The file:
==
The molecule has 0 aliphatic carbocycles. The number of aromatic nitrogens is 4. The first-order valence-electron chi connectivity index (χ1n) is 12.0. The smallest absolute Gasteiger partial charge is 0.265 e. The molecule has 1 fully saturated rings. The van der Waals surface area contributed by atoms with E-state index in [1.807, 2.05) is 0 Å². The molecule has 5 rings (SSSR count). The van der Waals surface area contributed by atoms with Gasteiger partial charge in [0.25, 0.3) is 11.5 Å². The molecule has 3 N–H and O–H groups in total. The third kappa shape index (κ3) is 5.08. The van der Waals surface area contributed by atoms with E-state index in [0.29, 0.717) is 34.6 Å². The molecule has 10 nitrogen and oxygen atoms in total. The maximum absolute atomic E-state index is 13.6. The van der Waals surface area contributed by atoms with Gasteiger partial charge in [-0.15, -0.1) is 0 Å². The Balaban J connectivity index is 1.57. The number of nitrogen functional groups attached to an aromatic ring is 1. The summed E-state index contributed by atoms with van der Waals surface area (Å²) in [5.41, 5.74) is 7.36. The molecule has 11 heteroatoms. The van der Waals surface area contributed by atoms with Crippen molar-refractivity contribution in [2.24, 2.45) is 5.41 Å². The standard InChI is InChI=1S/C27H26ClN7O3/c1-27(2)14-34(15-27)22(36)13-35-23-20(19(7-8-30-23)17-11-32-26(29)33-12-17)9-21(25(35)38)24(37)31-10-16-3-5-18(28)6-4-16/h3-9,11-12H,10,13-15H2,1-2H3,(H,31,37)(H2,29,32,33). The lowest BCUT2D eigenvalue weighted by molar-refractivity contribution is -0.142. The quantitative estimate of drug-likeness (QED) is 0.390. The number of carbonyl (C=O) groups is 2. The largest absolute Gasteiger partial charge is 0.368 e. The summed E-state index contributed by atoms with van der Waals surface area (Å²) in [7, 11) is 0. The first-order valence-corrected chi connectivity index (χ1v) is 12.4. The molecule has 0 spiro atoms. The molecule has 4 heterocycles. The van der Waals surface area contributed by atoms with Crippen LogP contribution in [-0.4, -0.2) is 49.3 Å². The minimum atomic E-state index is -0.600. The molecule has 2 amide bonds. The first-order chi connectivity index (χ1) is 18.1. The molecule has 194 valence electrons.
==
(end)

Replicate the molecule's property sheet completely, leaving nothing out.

The molecule has 0 aliphatic carbocycles. The number of aromatic nitrogens is 4. The first-order valence-electron chi connectivity index (χ1n) is 12.0. The smallest absolute Gasteiger partial charge is 0.265 e. The molecule has 1 fully saturated rings. The van der Waals surface area contributed by atoms with E-state index in [1.807, 2.05) is 0 Å². The molecule has 5 rings (SSSR count). The van der Waals surface area contributed by atoms with Gasteiger partial charge in [0.25, 0.3) is 11.5 Å². The molecule has 3 N–H and O–H groups in total. The third kappa shape index (κ3) is 5.08. The van der Waals surface area contributed by atoms with E-state index in [0.29, 0.717) is 34.6 Å². The molecule has 10 nitrogen and oxygen atoms in total. The maximum absolute atomic E-state index is 13.6. The van der Waals surface area contributed by atoms with Gasteiger partial charge in [-0.15, -0.1) is 0 Å². The Balaban J connectivity index is 1.57. The number of nitrogen functional groups attached to an aromatic ring is 1. The summed E-state index contributed by atoms with van der Waals surface area (Å²) in [5.41, 5.74) is 7.36. The molecule has 11 heteroatoms. The van der Waals surface area contributed by atoms with Crippen molar-refractivity contribution in [2.24, 2.45) is 5.41 Å². The standard InChI is InChI=1S/C27H26ClN7O3/c1-27(2)14-34(15-27)22(36)13-35-23-20(19(7-8-30-23)17-11-32-26(29)33-12-17)9-21(25(35)38)24(37)31-10-16-3-5-18(28)6-4-16/h3-9,11-12H,10,13-15H2,1-2H3,(H,31,37)(H2,29,32,33). The lowest BCUT2D eigenvalue weighted by molar-refractivity contribution is -0.142. The quantitative estimate of drug-likeness (QED) is 0.390. The number of carbonyl (C=O) groups is 2. The largest absolute Gasteiger partial charge is 0.368 e. The summed E-state index contributed by atoms with van der Waals surface area (Å²) in [7, 11) is 0. The first-order valence-corrected chi connectivity index (χ1v) is 12.4. The molecule has 0 spiro atoms. The molecule has 4 heterocycles. The van der Waals surface area contributed by atoms with Crippen LogP contribution in [-0.4, -0.2) is 49.3 Å². The minimum atomic E-state index is -0.600. The molecule has 2 amide bonds. The first-order chi connectivity index (χ1) is 18.1. The molecule has 194 valence electrons.